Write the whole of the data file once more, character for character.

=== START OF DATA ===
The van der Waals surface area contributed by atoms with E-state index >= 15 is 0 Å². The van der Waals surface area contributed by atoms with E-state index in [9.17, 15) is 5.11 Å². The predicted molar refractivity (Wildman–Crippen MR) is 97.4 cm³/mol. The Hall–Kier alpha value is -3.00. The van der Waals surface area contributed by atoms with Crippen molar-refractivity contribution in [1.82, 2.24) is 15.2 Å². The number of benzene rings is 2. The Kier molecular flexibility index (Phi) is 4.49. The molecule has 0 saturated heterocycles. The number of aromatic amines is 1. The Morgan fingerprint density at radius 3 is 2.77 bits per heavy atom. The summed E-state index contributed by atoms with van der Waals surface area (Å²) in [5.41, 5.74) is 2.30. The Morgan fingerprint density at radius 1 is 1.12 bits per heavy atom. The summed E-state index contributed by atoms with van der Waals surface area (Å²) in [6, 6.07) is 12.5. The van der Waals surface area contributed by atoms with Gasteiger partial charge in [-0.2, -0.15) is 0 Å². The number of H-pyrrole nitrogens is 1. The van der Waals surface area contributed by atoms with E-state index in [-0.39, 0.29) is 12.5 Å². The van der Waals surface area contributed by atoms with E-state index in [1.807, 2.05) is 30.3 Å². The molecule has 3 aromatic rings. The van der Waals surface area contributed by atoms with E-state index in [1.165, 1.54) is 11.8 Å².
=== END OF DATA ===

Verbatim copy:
The van der Waals surface area contributed by atoms with E-state index >= 15 is 0 Å². The van der Waals surface area contributed by atoms with E-state index in [9.17, 15) is 5.11 Å². The predicted molar refractivity (Wildman–Crippen MR) is 97.4 cm³/mol. The Hall–Kier alpha value is -3.00. The van der Waals surface area contributed by atoms with Crippen molar-refractivity contribution in [1.82, 2.24) is 15.2 Å². The number of benzene rings is 2. The Kier molecular flexibility index (Phi) is 4.49. The molecule has 0 saturated heterocycles. The number of aromatic amines is 1. The Morgan fingerprint density at radius 3 is 2.77 bits per heavy atom. The summed E-state index contributed by atoms with van der Waals surface area (Å²) in [5.41, 5.74) is 2.30. The Morgan fingerprint density at radius 1 is 1.12 bits per heavy atom. The summed E-state index contributed by atoms with van der Waals surface area (Å²) in [6, 6.07) is 12.5. The van der Waals surface area contributed by atoms with Gasteiger partial charge in [-0.2, -0.15) is 0 Å². The number of H-pyrrole nitrogens is 1. The van der Waals surface area contributed by atoms with E-state index in [-0.39, 0.29) is 12.5 Å². The van der Waals surface area contributed by atoms with E-state index in [1.807, 2.05) is 30.3 Å². The molecule has 3 aromatic rings. The van der Waals surface area contributed by atoms with E-state index in [1.165, 1.54) is 11.8 Å².